Last weekend, more than 3 years after my first Purikura experience, I did it again, twice! On Sunday with Maiko in Komaki and on Monday with Yasu in Fuso. And in the last 3 years they’ve become even more advanced. Some common options now include the ability to alter lighting and back drops digitally (and I read that the newest versions offer features such as fans and blue screen effects) and the virtual stamps, borders, and superimposing pens were complemented with pictures, clip art, colorful backdrops, and much more. And by now the amount and the size of the pictures sent to your keitai has increased, as you can see!
Japan is vending-machine heaven, you can buy a huge variety of products from vending machines, and you can find the machines everywhere (within a hundred meters from my apartment there are at least 9). My favorite vending machine is the coin-operated photo sticker booth called ‘Purikura’, which is a shortened form of ‘purinto kurabu’, the Japanese pronunciation of Print Club.
The Purikura is a machine that lets you design and print out stickers with photos of your face on them. The concept was invented in 1994-1995 by 30-year-old woman, who thought about how neat it would be to have a small photo sticker with your picture on it. Back then you could just choose a background, have one picture taken and get a sheet with 16 of the same stickers. But of course it was still wildly popular with young people, especially among junior-high-school and high-school girls. I read that nowadays school girls may spend up to 2,000 yen per day for these stickers.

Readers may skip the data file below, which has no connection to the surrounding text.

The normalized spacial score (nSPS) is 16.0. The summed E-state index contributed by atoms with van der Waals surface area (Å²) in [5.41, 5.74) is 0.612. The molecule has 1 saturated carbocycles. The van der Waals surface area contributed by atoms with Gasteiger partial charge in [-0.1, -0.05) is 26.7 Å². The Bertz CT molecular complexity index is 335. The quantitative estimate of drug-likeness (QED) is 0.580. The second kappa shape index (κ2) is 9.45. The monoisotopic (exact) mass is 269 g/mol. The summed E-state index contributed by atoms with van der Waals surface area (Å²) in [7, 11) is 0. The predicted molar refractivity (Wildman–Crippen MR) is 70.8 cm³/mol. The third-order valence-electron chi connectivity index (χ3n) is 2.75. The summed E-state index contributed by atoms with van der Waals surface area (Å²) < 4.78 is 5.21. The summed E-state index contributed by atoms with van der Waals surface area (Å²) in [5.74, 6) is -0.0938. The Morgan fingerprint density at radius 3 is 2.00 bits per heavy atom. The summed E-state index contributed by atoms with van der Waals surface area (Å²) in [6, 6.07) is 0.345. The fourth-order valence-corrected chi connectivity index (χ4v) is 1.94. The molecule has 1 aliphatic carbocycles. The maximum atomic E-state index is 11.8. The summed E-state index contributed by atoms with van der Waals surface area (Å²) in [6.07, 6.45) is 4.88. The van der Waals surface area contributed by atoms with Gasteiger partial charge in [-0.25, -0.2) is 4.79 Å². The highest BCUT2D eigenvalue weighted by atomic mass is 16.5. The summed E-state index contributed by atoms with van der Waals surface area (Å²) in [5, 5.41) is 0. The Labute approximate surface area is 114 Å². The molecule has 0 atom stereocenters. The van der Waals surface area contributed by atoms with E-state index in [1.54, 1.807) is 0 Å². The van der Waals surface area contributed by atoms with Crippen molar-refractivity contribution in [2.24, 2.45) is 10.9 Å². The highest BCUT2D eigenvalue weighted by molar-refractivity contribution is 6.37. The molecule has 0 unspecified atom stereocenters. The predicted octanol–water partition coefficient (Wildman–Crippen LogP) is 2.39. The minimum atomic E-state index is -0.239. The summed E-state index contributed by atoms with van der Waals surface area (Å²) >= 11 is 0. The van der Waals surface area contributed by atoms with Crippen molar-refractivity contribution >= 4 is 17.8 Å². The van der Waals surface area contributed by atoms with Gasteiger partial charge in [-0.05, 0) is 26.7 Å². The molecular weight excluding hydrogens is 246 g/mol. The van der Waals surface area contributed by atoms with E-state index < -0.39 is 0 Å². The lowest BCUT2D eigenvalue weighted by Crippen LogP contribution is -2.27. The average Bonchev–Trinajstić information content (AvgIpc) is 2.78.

Ten years later, when I first visited Japan, I was introduced to a much more advanced version of the original machine. The booth was huge, like a tiny house, so even a whole group of people can enter it to get their picture taken together. The Purikura let us pose for perhaps even up to ten exposures, and we could manually change the background by pulling on the curtains behind us. Once the pictures had been taken we could select the pictures that we wished to keep and customize them using a touch screen. The screen displayed a vast array of options such as virtual stamps, borders, and pens that could be superimposed on the photographs. The time to play around with all these options was kind of limited though, but it was fun. After all that we could chose the number and size of the pictures to be printed, and the pictures were printed out on a glossy full-color 4 X 6 inch sheet to be cut up and divided among us. And the machine sent our favorite picture to Yasu’s keitai.
Maiko being a girl was very experienced with this kind of thing and we had no problems, but when I tried it with Yasu things were a little bit too fast for us. By the time Yasu had translated what the machine told us to choose from, the machine’s patience was up and it did the choosing for us! So we ended up with a picture where I had my eyes closed (besides the one with us kissing), oh well. But my inexperience just presents me with an excuse to practice, because it’s just great Japanese entertainment!